Better and slightly undercooked scallop than a well-done scallop. Cook only to opaque.
Please for the love of scallop.
Choices for Thai curry pastes may be limited in grocery stores, but there are many brands of Thai curry pastes available in Asian markets, and online. Since I’ve discovered Maesri curry pastes, my search is over. The pastes are well balanced, quite inexpensive, and show a good amount of heat. They make the paste in green, red, and yellow. Green or red work with this dish. (You can find these in many Asian markets or online.)
Do keep in mind, these are not mild pastes, so if you are not into hot foods, add less than I say in the recipe and adjust once it’s done.
You can, of course, if so inclined, make your own – or use another brand you love already. Just add and use to your own taste.
Not all coconut milk is created equal.
While I love many of Trader Joe’s products, their coconut milk, light or regular, sucks donkey balls. With every can I opened, thinking of course that the last one was just a fluke, the fat is sitting at the top. No amount of shake – shake – shake helps. It does not homogenate. You really have to put it into a blender to get it to mix. So don’t go there.
I like Chaokoh for its rich, creamy mouthfeel. It’s what almost all the fine Thai restaurants in the area use, and when bought at an Asian market, is really quite reasonably priced. My second choice is easily found in almost all grocery stores, and that’s Thai Kitchen.
Since I’ve been doing research on what they do to products to make them low-fat, or reduced-calorie, or whatever you want to call “healthier”, I’m finding the additives they use really makes it less healthy than just going for the full-fat version and eating less of it. Coconut is considered a “healthy” fat and I don’t use it every day, so I’ll just go for the real thing. You can choose low-fat if you so choose.
You can choose low-fat if you so choose.
Someone said to me the other day, “I love cooking Thai food – you can always adjust it by adding a little more fish sauce, or a little more lime juice” and that, with sugar, is exactly right. Thai food is a balance of salty (fish sauce), sour (lime juice), bitter (lime peel), and sweet (sugar). When tasting the final dish, you can easily adjust any of these components.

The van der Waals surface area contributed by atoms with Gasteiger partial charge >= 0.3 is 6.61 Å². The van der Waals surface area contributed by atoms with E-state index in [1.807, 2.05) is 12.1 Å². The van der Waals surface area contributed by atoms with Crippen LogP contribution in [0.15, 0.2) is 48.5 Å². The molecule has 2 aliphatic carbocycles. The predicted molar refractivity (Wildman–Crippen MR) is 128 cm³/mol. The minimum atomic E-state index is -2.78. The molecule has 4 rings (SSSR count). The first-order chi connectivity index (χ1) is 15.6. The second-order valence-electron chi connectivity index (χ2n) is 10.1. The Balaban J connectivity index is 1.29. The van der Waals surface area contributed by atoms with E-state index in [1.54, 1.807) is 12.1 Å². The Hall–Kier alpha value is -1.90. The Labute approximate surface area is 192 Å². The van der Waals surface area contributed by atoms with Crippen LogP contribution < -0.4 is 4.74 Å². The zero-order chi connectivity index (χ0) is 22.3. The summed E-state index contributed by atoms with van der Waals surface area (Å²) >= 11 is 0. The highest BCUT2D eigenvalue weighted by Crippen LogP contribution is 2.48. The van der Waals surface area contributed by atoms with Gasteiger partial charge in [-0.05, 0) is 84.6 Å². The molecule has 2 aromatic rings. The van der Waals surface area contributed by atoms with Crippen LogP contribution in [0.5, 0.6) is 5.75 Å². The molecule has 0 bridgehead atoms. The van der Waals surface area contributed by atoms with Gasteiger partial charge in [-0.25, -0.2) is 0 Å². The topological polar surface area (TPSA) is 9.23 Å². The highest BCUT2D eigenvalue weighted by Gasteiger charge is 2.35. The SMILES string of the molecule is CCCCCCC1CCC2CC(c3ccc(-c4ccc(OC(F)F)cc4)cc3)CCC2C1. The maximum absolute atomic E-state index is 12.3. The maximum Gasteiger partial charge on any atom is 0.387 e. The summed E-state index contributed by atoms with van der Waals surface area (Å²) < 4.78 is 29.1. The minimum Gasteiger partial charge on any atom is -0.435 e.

Thai Kitchen is a fine fish sauce that is sold in almost any grocery store. If you do have the option of going to an Asian market, you will find many many more choices, generally, in a language, you don’t understand, but be willing to give them a try. ONE thing I do not recommend – smelling it. It stinks.
But tastes lovely.
Spinach is one of the world’s healthiest foods. Even than kale! Yes, it’s been around forever. It’s not sexy. It’s just good food.
Don’t overcook it.
I put half in the pan and let it cook down a bit to make room in the pan for the rest of it, otherwise I find I’m throwing more spinach on the stove then I have in the pan. It looks like a lot but cooks down to almost nothing.
Putting it into the colander to drain helps keep the juices from seeping out when you plate. While spinach juice won’t hurt the dish, just dilute the sauce a bit, it’s not overly attractive so, drain it for a while after cooking.
I left the carrots, finely julienned, raw. BB and I both love the crunch it gave. I used a julienne peeler to get the shreds very fine.
The green onion I julienned as well, after cutting into 2-inch lengths. This is easily done by cutting them in half lengthwise, and simply slicing vertically down into a fine slice. I also did some tops, just for garnish.
Kār rạbprathān xāh̄ār thī̀ dī
Here's to good eating - in any language.